Please note: this is an anonymous response to an online survey; I do not have any way of contacting the respondent or verifying responses. Their answers may reflect good, bad, or middling hiring practices. I invite you to take what’s useful and leave the rest.
This person hires for a:
√ Public Library
Title: Senior Librarian
Titles hired include: Librarian, Senior customer service officer, Senior library assistant, customer services assistant, library assistant
Who makes hiring decisions at your organization:
√ A Committee or panel
Which of the following does your organization regularly require of candidates?
√ Online application
√ Proof of degree
√ Oral Exam/Structured interview
Does your organization use automated application screening?
Briefly describe the hiring process at your organization and your role in it:
Once the closing date has passed, a list of applicants and their candidate packs are shortlisted by a team of three. Interviews take place with a scoring system for each vacancy. We have never needed to hold second Interviews. Successful candidate is then contacted and all others are informed by email. I have varying roles, sometimes I am lead interviewer, sometimes not.
Think about the last candidate who really wowed you, on paper, in an interview, or otherwise. Why were they so impressive?
It was for a senior library assistant position and they were enthusiastic about the role, demonstrated digital skills and knowledge that we had not thought of but would really benefit the role.
Do you have any instant dealbreakers?
Spelling mistakes, not enough written evidence on application and clear evidence that the applicant has not read the job description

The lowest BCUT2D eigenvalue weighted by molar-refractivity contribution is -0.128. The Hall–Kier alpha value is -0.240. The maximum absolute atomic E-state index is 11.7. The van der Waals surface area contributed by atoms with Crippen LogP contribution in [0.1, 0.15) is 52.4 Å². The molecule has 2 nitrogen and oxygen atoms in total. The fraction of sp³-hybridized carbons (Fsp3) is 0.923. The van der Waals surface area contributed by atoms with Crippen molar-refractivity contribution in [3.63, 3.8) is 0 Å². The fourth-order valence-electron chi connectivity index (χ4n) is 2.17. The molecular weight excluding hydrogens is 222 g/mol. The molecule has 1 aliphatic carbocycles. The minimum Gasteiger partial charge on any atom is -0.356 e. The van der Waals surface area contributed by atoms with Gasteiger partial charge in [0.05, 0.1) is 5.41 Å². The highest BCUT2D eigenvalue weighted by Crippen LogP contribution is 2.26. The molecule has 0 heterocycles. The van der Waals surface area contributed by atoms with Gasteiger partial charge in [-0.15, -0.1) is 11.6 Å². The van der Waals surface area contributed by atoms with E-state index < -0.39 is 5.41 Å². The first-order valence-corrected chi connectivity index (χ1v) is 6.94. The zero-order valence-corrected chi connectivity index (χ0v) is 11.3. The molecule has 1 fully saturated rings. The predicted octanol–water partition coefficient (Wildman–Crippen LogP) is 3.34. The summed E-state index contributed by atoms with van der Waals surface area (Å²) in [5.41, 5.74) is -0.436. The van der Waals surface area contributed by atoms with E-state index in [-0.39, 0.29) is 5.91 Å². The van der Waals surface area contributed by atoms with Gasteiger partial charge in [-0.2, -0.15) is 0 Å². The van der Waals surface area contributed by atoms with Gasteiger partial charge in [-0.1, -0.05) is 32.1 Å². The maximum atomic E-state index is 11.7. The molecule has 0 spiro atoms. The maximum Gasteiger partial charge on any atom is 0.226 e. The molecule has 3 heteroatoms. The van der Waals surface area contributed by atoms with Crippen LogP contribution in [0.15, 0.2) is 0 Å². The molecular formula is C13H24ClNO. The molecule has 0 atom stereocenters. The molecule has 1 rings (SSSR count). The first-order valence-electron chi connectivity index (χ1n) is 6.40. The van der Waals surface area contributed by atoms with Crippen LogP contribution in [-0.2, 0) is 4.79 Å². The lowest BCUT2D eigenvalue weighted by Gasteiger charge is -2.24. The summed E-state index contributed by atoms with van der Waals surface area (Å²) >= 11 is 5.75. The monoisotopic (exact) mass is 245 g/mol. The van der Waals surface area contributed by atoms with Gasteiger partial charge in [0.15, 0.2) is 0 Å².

What do you wish you could know about candidates that isn’t generally revealed in the hiring process?
If they really understand what the job entails. Most think it’s more about date stamping books than anything else
How many pages should each of these documents be?
Cover Letter: √ We don’t ask for this
Resume: √ As many as it takes, but keep it reasonable and relevant
CV: √ As many as it takes, but keep it reasonable and relevant
What is the most common mistake that people make in an interview?
To say ‘I love reading’ or ‘I’ve always wanted to work in a library’
Do you conduct virtual interviews? What do job hunters need to know about shining in this setting?
Must ensure they have a camera and microphone on their device!!
How can candidates looking to transition from paraprofessional work, from non-library work, or between library types convince you that their experience is relevant? Or do you have other advice for folks in this kind of situation?
All experience is relevant if the candidate can link it to the job description – if they do their homework and investigate the role they will be able to mention transferable skills
When does your organization *first* mention salary information?
√ It’s part of the job ad
What does your organization do to reduce bias in hiring? What are the contexts in which discrimination still exists in this process?
We do not ask for first names, just initial, do not ask for gender, age. Only ask if the applicant has a disability as we are required to but they are not obliged to state what it is
What questions should candidates ask you? What is important for them to know about your organization and the position you are hiring for?
Should ask about organisation structure- who fits where, will the post be based in the one place, ask about training on the job.
What part of the world are you in?
What’s your region like?
Is your workplace remote/virtual?
√ Never or not anymore
How many staff members are at your organization?
Is there anything else you’d like to say, either to job hunters or to me, the survey author?
Be honest from the start of the process as it will always come out if you’ve not been
Author’s note: Hey, thanks for reading! If you like reading, why not try commenting or sharing? Or are you somebody who hires Library, Archives or other LIS workers? Please consider giving your own opinion by filling out the survey here.